In case of a locomotive with short valve rod, the traditional practice is to place a knuckle joint in the rod to allow for additional flexibility. The diagram below shows that the valve rod must be able to move in vertical direction, because it’s connected to the rocker arm which moves in an arc.
So indeed the original CK Holliday drawing shows a knuckle joint just aft of the cylinder.
But in looking at the pictures of the “contemporary” CK Holliday, we see a different connection:
It looks like the flexible knuckle joint has been replaced with a rigid, male-female thread type connection; the male valve stem is screwed into the female valve rod, with a hex nut to tighten the connection. And it appears to be adjustable. Could this be used to allow the engineers to finely tune the valve slide’s travel, by shortening or lengthening the valve rod?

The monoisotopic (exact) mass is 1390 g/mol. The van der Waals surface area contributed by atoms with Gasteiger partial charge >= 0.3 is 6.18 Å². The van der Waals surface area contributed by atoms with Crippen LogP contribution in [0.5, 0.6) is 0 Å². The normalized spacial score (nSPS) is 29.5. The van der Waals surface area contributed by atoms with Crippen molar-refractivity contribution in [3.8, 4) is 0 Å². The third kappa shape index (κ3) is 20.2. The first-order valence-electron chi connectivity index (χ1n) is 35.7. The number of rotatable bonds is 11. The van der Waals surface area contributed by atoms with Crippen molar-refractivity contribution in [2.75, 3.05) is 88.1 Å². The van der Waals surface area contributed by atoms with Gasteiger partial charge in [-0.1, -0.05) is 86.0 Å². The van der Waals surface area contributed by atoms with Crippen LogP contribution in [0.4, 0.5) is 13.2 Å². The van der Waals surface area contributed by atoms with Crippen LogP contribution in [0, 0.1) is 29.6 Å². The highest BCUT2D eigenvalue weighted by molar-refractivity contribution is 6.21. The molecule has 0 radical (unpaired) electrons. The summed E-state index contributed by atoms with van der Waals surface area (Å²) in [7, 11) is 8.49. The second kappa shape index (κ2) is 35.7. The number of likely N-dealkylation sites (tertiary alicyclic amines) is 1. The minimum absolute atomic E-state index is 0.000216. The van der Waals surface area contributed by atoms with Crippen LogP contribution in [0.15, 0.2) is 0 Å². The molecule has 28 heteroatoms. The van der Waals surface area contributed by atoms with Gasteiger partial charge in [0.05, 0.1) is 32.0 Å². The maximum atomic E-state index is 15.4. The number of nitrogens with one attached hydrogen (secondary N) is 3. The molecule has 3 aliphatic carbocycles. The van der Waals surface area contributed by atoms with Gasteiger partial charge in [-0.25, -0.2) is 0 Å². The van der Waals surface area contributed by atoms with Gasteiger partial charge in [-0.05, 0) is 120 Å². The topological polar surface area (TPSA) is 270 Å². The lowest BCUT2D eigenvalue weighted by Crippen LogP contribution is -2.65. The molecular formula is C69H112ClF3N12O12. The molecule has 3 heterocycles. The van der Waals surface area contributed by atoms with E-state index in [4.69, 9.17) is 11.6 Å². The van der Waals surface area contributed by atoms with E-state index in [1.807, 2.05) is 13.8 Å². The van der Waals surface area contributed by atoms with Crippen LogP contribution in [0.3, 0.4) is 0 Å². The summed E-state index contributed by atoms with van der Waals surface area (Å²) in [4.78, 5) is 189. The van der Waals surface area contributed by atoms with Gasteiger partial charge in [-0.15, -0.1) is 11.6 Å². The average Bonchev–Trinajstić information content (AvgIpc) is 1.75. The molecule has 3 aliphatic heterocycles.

And is it even possible to have a rigid connection here?
Below is a graph of the rocker’s motion through 45 degrees of travel derived through geometry. Red graph is horizontal projection of the rocker’s arm, and the blue is the vertical.
From the valve slide motion study, the maximum amount that the valve needs to travel, in one direction, to allow full exposure of the steam port is 1.13in.
Using the graph, or directly solving, the rocker will need to rotate, in one direction, 7.84 degrees to allow the valve slide to travel the distance it needs. This also results in a vertical deflection of the rod in amount of 0.077in. That’s about 6.88% of the rod’s diameter, or L/401.
So, it certainly works, as the induced stress on the rod and the rocker is very minimal. But, still, it seems like an unnecessary stress.
The computer model needs that rotation degree of freedom to function properly. The above shows that the model is rigid.
Besides, I wanted to do the CK Holliday as it was intended anyway. This will bring the model much closer to the 1955 build. So, back to the knuckle joint!